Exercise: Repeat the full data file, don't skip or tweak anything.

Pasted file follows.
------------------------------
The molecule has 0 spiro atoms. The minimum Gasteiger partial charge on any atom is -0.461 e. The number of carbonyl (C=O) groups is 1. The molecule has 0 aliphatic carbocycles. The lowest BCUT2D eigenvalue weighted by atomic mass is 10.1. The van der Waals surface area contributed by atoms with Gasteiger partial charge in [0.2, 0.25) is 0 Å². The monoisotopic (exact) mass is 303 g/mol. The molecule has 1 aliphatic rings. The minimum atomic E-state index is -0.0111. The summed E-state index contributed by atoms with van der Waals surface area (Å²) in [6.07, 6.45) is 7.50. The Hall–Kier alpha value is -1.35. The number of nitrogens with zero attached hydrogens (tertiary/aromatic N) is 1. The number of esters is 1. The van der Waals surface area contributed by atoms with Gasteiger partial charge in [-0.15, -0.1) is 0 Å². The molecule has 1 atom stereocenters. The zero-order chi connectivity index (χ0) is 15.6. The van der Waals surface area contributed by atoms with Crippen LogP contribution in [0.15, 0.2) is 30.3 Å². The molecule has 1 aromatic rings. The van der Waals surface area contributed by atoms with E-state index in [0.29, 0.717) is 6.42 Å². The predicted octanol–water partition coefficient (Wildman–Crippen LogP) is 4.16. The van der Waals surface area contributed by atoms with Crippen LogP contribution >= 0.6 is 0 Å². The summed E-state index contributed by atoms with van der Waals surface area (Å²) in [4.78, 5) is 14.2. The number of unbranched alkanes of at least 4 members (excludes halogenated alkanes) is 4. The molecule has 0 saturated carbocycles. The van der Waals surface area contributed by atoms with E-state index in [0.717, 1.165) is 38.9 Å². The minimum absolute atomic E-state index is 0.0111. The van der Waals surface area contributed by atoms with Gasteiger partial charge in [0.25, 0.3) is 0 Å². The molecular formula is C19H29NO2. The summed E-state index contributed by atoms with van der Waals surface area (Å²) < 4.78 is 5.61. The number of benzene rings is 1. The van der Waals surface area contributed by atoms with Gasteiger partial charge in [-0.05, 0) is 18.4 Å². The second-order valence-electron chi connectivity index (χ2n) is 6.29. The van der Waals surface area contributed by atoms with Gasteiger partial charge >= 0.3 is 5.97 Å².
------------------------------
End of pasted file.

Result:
The molecule has 0 spiro atoms. The minimum Gasteiger partial charge on any atom is -0.461 e. The number of carbonyl (C=O) groups is 1. The molecule has 0 aliphatic carbocycles. The lowest BCUT2D eigenvalue weighted by atomic mass is 10.1. The van der Waals surface area contributed by atoms with Gasteiger partial charge in [0.2, 0.25) is 0 Å². The monoisotopic (exact) mass is 303 g/mol. The molecule has 1 aliphatic rings. The minimum atomic E-state index is -0.0111. The summed E-state index contributed by atoms with van der Waals surface area (Å²) in [6.07, 6.45) is 7.50. The Hall–Kier alpha value is -1.35. The number of nitrogens with zero attached hydrogens (tertiary/aromatic N) is 1. The number of esters is 1. The van der Waals surface area contributed by atoms with Gasteiger partial charge in [-0.15, -0.1) is 0 Å². The molecule has 1 atom stereocenters. The zero-order chi connectivity index (χ0) is 15.6. The van der Waals surface area contributed by atoms with Crippen LogP contribution in [0.15, 0.2) is 30.3 Å². The molecule has 1 aromatic rings. The van der Waals surface area contributed by atoms with E-state index in [0.29, 0.717) is 6.42 Å². The predicted octanol–water partition coefficient (Wildman–Crippen LogP) is 4.16. The van der Waals surface area contributed by atoms with Crippen LogP contribution >= 0.6 is 0 Å². The summed E-state index contributed by atoms with van der Waals surface area (Å²) in [4.78, 5) is 14.2. The number of unbranched alkanes of at least 4 members (excludes halogenated alkanes) is 4. The molecule has 0 saturated carbocycles. The van der Waals surface area contributed by atoms with E-state index in [0.717, 1.165) is 38.9 Å². The minimum absolute atomic E-state index is 0.0111. The van der Waals surface area contributed by atoms with Gasteiger partial charge in [0.25, 0.3) is 0 Å². The molecular formula is C19H29NO2. The summed E-state index contributed by atoms with van der Waals surface area (Å²) < 4.78 is 5.61. The number of benzene rings is 1. The van der Waals surface area contributed by atoms with Gasteiger partial charge in [-0.05, 0) is 18.4 Å². The second-order valence-electron chi connectivity index (χ2n) is 6.29. The van der Waals surface area contributed by atoms with Gasteiger partial charge >= 0.3 is 5.97 Å².